By Brad Locke/NEMS Daily Journal
STARKVILLE – It has been three years since Mississippi State played a non-conference game against a BCS team in the regular season. That isn’t likely to change any time soon.
In 2012, MSU’s four non-SEC opponents will be Jackson State, Troy, South Alabama and Middle Tennessee State. CBSSports.com recently ranked it as the second-softest non-conference schedule in the country, behind only Texas Tech’s.
That isn’t of much concern to third-year MSUathletics director Scott Stricklin.
“We have an incredibly tough conference schedule,” Stricklin said. “Our overall strength of schedule, if you look at the computer rankings, I think is usually pretty high.”
Phil Steele, who publishes a popular preseason football magazine, rates MSU’s entire 2012 schedule as the 38th toughest in the country. Playing in the SEC, particularly in the brutal Western Division, serves as MSU’s justification for filling out its schedule with cupcakes.
“We’ve had 16 straight sellouts and we have a waiting list for tickets, so whatever we’re doing right now seems to be working from a fan perspective,” Stricklin said. “And we’ve been to two straight bowl games, so it’s working from trying to produce a consistent winner perspective.”
From 2006-09, MSU played one non-SEC foe from a major conference each year, going 0-4 in two meetings each with West Virginia and Georgia Tech.
The last time the Bulldogs beat such a team in the regular season was in 1999, when they defeated Oklahoma State, 29-11, at home.
MSU’s schedules for 2013-16 do not include any BCS schools. Stricklin would not rule out someday scheduling tougher competition, “if it makes sense.” He was a bit coy about it.
“When the day comes when strength of schedule is used to determine – I guess it’s kind of used right now in the BCS formula – when we get to the point where that’s a concern for us, we’re going to make sure we take care of that piece of it,” he said.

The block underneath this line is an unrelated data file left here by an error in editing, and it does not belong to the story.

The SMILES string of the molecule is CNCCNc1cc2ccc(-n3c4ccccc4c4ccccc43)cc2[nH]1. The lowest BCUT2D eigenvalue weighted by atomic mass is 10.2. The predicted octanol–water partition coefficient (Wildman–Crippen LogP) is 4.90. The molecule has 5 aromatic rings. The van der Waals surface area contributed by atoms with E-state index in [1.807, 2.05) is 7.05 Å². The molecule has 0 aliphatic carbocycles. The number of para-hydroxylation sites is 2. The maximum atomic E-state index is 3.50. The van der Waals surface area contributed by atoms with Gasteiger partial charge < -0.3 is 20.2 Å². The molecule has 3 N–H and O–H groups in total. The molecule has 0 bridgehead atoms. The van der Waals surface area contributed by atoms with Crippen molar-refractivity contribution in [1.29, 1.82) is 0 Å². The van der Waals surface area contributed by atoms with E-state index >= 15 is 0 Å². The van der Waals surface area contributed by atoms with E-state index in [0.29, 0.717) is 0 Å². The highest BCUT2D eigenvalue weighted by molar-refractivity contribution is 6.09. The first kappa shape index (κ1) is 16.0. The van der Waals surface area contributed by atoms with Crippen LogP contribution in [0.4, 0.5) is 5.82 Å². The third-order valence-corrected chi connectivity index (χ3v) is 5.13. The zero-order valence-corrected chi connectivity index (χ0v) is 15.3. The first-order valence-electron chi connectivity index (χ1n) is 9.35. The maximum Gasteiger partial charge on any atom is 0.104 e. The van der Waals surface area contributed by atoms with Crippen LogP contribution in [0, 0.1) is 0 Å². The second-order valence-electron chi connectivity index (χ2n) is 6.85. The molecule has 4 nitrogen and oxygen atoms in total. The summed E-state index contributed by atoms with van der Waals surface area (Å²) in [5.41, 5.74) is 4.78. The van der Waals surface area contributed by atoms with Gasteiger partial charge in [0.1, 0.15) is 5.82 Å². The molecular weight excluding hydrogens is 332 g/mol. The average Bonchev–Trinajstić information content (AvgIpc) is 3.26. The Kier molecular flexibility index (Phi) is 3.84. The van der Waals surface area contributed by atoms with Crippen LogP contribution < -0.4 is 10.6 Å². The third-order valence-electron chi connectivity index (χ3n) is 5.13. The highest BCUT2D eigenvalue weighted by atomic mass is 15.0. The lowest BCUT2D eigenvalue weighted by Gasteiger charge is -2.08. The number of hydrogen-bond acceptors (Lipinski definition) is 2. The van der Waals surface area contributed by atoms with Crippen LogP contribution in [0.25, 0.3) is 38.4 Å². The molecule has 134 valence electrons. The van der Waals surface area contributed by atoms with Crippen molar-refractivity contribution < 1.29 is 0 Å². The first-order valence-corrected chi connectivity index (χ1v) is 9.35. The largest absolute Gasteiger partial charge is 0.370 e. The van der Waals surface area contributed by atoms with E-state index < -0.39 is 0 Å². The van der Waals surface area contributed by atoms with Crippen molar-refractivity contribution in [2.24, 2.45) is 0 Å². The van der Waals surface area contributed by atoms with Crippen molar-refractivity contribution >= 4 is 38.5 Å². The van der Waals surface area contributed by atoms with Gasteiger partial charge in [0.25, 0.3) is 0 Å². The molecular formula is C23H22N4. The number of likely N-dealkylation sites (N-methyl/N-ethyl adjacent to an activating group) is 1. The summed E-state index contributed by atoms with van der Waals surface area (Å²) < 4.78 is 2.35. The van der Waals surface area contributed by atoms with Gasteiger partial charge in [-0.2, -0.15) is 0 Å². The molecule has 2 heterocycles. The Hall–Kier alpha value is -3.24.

That could mean that if coach Dan Mullen can make MSU into a consistent winner, then tougher games would be found. He’s off to a good start, having guided State to back-to-back winning seasons that included bowl wins against Michigan and Wake Forest.
Mullen said he wouldn’t be opposed to playing in the Chick-fil-A Kickoff Game, which is played in Atlanta each year and features an SEC school against another prominent program. This fall’s matchups are Auburn versus Clemson and Tennessee versus N.C. State.
“We’re always discussing different options,” said Mullen, who works with Stricklin on scheduling. Stricklin said the two are usually in agreement when putting together a schedule.
MSU has other reasons for scheduling the way it does. Stricklin said he wants to ensure seven home games, and playing four cupcakes make it easier to reach the six wins required for bowl eligibility.
Mullen said reaching the six-win mark isn’t a big factor. He’s more focused on proximity, which is why MSU plays road games against schools like Memphis and Troy. Mullen wants to make travel easier on fans and students.
MSU often works out two-for-one deals, where two games will be played in Starkville and one at the other team’s site. For example, State gets South Alabama at home this year and in 2016 and will travel to Mobile in 2014.
Stricklin said that’s a cost-effective way to assure more home games.
Of course, those cupcakes don’t always go down easy. Last season, it took overtime to dispatch Louisiana Tech, 26-20. UAB has given State trouble the last two years.
MSU also likes to play an in-state foe every year, such as Jackson State this year and Southern Miss in 2014 an ’15.
One could argue that the soft non-league slate doesn’t adequately prepare MSU for the rigors of the SEC. That theory will be tested this year, when all four of MSU’s non-SEC games will have been played by October 20, preceding a closing stretch that includes games against reigning national champion Alabama, LSU and Arkansas.
“We practice every day against an SEC team,” Stricklin said. “I’ve never heard that expressed as a concern.”